If you've got spyware on your PC that is sniffing your Ameritrade account info, you've got a much bigger problem to worry about than spam.

Re:My vote goes to spyware! (4, Interesting)

JeffL (5070) | more than 6 years ago | (#19323205)

A virus and spyware is certainly a possibility for leaking an address, and I know I've had my address leaked when somebody elses computer, who has received an e-mail from me, gets infected with spyware.

In this case though, both a friend and myself started getting spam to our unique Ameritrade addresses at the same time. Both of us use Linux for our primary desktop OS (no e-mail reading from a Windows vmware session, etc.) Neither of us received spam to our many other unique addresses. If it had been spyware infecting one of our machines and stealing our e-mail list, then I would have expected spam to my e-trade, amazon, newegg, etc. unique addresses, but only the ameritrade address received the spam.

It could still be a spyware or virus infection at a machine at Ameritrade. Somebody keeps the full list of e-mail addresses on their laptop, which goes outside all the fancy firewalls and IT oversite and gets infected, and has the data stolen.

gmail mail tracking trick (5, Insightful)

TheGreatOrangePeel (618581) | more than 6 years ago | (#19322871)

Gmail has got a neat trick you can use to learn who sells your email address...

If your email is xyz@gmail.com and you're registering at site ABC, you can register at that site with the email address xyz+ABC@gmail.com. Gmail still delivers it to you and at the same time allows you to see who sold your email information.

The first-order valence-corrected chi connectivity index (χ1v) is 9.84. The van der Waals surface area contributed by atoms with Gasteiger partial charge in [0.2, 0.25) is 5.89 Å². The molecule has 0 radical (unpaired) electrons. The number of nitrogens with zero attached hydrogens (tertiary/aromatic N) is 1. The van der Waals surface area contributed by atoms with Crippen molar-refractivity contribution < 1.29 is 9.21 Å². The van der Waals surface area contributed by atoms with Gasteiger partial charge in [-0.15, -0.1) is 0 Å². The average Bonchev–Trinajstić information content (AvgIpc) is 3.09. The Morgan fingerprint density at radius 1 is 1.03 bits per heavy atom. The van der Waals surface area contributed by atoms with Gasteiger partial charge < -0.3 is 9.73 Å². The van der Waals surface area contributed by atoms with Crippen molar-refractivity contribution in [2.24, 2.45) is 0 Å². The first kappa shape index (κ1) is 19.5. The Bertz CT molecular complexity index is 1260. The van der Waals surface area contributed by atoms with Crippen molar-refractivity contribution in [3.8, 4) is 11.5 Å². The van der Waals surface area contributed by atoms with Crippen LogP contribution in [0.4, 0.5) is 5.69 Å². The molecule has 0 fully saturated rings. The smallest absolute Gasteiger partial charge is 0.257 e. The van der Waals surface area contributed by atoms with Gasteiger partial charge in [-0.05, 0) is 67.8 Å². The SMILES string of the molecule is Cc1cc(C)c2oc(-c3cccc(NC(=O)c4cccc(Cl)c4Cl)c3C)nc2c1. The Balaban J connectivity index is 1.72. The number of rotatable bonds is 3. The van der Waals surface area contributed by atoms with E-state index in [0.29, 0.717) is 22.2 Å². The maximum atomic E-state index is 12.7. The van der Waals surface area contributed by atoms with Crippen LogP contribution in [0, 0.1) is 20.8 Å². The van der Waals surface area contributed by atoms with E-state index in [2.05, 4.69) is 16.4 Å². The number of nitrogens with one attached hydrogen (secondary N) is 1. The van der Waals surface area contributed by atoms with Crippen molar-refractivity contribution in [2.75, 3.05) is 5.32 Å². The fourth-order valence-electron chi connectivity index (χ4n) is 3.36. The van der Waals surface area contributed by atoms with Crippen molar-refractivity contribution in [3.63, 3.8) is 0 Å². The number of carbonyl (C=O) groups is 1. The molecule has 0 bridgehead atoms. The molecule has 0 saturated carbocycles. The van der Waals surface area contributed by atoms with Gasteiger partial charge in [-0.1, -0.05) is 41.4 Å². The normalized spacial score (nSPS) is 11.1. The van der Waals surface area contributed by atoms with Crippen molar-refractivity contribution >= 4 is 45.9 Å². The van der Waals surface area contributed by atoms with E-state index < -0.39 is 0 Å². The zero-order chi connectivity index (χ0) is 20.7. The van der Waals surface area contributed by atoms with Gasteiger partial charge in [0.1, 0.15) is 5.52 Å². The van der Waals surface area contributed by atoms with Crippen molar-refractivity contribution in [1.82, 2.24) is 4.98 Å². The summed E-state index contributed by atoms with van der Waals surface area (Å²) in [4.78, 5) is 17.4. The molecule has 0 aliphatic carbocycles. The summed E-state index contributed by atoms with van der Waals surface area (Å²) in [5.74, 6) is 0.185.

Re:gmail mail tracking trick (4, Insightful)

UbuntuDupe (970646) | more than 6 years ago | (#19323009)

Couldn't spammers circumvent this by purging +-type suffixes, (i.e., converting "xyz+ABC@gmail.com" to "xyz@gmail.com") since the email will still get to you?

Re:gmail mail tracking trick (1)

Monsieur Canard (766354) | more than 6 years ago | (#19323035)

That trick only works sometimes.

I tried it with one site (Amazon IIRC) and got back an error message saying "No no you ninny, we said enter a VALID e-mail address. What are you, an idiot?" or something French like that. Apparenlty some forms are smart enough to check for invalid characters.

Re:gmail mail tracking trick (2, Insightful)

swillden (191260) | more than 6 years ago | (#19323317)

Apparenlty some forms are smart enough to check for invalid characters.

You mean: Apperently some forms are dumb enough to deny valid characters.

Re:gmail mail tracking trick (4, Informative)

egypt_jimbob (889197) | more than 6 years ago | (#19323567)

...invalid characters.
Read the rfc [faqs.org] . Specifically sections 3.2.4 and 3.4.1; "+" is an atext character that is valid in the local-part (the junk before "@") of an address.

And to the grandparent: gmail is not the only mail client that allows this. Mutt and pine definitely do and I am sure there are others, since the use of "+" is perfectly valid. In fact, the ones that don't are non-compliant.